Sunday, July 16, 2006
The Adoption Divide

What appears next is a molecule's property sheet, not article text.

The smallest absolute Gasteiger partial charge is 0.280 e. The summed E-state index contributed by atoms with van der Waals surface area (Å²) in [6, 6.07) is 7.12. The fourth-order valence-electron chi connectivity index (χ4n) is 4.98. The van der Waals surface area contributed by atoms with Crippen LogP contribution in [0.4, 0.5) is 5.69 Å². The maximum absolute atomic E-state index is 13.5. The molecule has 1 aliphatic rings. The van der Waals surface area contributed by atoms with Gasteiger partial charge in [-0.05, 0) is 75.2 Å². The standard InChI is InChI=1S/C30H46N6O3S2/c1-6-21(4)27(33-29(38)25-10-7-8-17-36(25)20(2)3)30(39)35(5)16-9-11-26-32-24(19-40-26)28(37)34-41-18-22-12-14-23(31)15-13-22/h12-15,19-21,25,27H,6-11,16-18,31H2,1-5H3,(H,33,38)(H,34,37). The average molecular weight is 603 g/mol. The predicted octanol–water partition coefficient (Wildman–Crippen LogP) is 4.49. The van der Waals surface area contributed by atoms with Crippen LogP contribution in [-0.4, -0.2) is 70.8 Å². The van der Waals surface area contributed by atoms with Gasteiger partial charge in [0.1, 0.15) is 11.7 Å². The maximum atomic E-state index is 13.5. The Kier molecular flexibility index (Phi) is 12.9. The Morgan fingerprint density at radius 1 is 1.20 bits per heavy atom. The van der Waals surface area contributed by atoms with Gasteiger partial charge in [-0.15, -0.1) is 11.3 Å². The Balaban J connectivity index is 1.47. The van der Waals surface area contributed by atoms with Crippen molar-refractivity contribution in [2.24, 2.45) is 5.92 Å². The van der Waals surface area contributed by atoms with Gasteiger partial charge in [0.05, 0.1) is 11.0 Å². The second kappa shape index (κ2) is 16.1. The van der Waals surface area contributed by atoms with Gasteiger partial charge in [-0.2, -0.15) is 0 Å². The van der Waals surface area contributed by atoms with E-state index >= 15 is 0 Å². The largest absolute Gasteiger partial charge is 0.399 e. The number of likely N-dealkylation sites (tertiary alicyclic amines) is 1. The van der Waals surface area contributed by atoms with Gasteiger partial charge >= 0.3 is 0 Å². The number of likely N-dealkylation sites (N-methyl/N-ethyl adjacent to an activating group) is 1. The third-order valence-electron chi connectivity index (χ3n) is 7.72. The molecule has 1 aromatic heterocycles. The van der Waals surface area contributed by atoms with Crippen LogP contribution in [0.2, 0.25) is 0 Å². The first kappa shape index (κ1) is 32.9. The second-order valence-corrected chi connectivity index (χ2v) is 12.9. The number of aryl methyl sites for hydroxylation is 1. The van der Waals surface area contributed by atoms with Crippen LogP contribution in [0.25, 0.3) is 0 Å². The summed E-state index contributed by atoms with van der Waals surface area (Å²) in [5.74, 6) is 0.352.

I attended a pool party yesterday at the home of my friend, Sarah. It was an annual event for biracial families and transracial adoption families. I helped start the organization that holds this event over 10 years ago to socially support such families. As I sat and watched kids of every shade of the rainbow splash around in Sarah's pool, I was reminded how the group was really two groups. One with interracial couples trying to raise their children in a hyper-racially sensitive culture, and one with couples raising adopted Black or bi-racial kids. Each group really has vastly different needs and concerns. I sat next to and chatted with a young couple hoping to adopt a child who wasn't legally cleared for adoption. Their story sounded like a heartbreak waiting to happen. I became more and more uncomfortable listening to thier conversation with other adoption families, getting advice and trading stories. Not because I was pregnant, but because I was a birth mother myself. I was a young college student, and mother of two, who gave my baby up out of a sense of survival. The baby's and mine. I certainly could have had an abortion, but I chose instead to interrupt my life and my children's lives for nine months to grow and birth this baby and make sure to the best of my ability, that he had a good home to go to. It made me uncomfortable to hear them make not unkind, yet somehow judgemental statements about the birth mothers of thier children. Are all birth mothers irresponsible, promiscuous, hard drinking, drug totting, disasters waiting to give birth and dump the kid so they can go back to thier former ways? Thats often the impression I get listening to adoptive mothers. Where is the gratitude? Why the demonization? Perhaps I'm too sensitive on this issue. After all this is one of my issues waiting in the wings to be dealt with. I do feel apart from these women. What have I to offer them? My whole life is devoted to a passion that women who can't or choose not to give birth have no connection to. I don't even know how my message sounds to them. It's not my intent to alienate them, but I'm concerned that I will. Their children will get born some way and they do have a stake (if not a say) in how they get born. This issue is a difficult one for me (especially since I spent so much time in this blog whinning about even being pregnant). There is a distance between adoptive and birth mothers and I don't know how that bridge is gapped.